The level of inequality currently occurring between American socioeconomic classes has not been seen since before the Great Depression, according to a study recently published in The Lancet. Income inequality in the USA has increased over the past four decades; the share of incomes going to the wealthiest 10 per cent has increased from 33 per cent of total earnings in 1978 to 50 per cent in 2014.
At the same time, incomes for poor and middle-income Americans have barely changed since the 1970s and, adjusted for inflation, have actually declined since 2000. While life expectancy has risen among middle-income and high-income Americans, it has stagnated and even declined in some poorer American groups.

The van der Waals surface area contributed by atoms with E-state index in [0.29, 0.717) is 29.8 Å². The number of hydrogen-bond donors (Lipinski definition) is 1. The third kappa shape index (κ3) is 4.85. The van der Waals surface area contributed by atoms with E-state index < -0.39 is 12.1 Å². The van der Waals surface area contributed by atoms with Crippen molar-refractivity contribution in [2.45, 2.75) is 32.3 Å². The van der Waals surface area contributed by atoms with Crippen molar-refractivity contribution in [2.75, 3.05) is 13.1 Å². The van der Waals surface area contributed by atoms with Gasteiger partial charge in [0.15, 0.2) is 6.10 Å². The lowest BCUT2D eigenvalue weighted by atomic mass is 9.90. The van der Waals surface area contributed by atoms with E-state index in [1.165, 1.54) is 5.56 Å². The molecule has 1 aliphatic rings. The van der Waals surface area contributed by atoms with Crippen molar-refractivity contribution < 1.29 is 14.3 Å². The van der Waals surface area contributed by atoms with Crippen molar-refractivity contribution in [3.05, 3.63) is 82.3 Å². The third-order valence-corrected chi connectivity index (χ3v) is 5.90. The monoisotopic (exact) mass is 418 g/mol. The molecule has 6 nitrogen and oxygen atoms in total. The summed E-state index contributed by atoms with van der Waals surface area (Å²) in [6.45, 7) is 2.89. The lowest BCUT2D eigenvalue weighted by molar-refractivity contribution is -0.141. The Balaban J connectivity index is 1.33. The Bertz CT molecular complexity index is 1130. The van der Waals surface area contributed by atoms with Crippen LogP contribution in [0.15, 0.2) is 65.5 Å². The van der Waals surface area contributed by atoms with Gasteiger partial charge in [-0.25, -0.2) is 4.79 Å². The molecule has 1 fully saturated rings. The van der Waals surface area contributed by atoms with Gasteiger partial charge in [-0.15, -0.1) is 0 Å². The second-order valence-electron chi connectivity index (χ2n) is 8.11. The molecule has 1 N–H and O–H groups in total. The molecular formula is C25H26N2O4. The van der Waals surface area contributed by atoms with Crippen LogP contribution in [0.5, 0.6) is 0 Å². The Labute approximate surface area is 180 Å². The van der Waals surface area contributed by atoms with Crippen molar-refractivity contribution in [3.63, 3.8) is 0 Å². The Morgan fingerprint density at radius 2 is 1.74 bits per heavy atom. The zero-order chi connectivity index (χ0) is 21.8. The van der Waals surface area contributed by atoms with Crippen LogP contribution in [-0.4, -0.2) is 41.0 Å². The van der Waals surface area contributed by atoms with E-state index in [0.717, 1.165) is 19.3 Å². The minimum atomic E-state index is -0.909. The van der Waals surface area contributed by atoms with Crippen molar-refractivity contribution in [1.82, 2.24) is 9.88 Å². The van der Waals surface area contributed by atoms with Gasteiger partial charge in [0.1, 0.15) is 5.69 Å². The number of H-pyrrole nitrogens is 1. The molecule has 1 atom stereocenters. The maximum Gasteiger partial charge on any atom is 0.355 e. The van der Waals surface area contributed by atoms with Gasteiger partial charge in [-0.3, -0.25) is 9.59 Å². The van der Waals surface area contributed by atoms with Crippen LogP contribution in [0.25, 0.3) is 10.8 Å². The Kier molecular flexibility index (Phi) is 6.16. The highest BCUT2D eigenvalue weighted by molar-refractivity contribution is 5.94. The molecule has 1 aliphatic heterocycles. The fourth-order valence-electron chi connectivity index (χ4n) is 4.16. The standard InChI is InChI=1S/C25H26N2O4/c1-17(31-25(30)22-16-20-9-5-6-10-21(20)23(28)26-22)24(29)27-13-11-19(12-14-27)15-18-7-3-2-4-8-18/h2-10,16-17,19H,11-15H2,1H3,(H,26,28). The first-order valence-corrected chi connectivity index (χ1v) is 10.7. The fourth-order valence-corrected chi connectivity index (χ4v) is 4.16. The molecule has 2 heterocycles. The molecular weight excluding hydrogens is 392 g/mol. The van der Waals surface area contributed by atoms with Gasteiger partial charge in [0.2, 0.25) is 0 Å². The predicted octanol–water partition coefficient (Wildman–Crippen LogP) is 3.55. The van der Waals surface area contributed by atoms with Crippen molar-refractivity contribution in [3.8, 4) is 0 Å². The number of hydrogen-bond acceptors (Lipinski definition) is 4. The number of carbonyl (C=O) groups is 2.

Changes in individual risk factors such as smoking, obesity, and substance abuse are factors but do not fully explain the steeper gradient. Unequal access to technological innovations, increased geographical segregation by income, reduced economic mobility, mass incarceration, and increased exposure to the costs of medical care might be elements operating against the health of low-income Americans. Without interventions to decouple income and health, or to reduce inequalities in income, we might see the emergence of a 21st century health-poverty trap and the further widening and hardening of socioeconomic inequalities in health.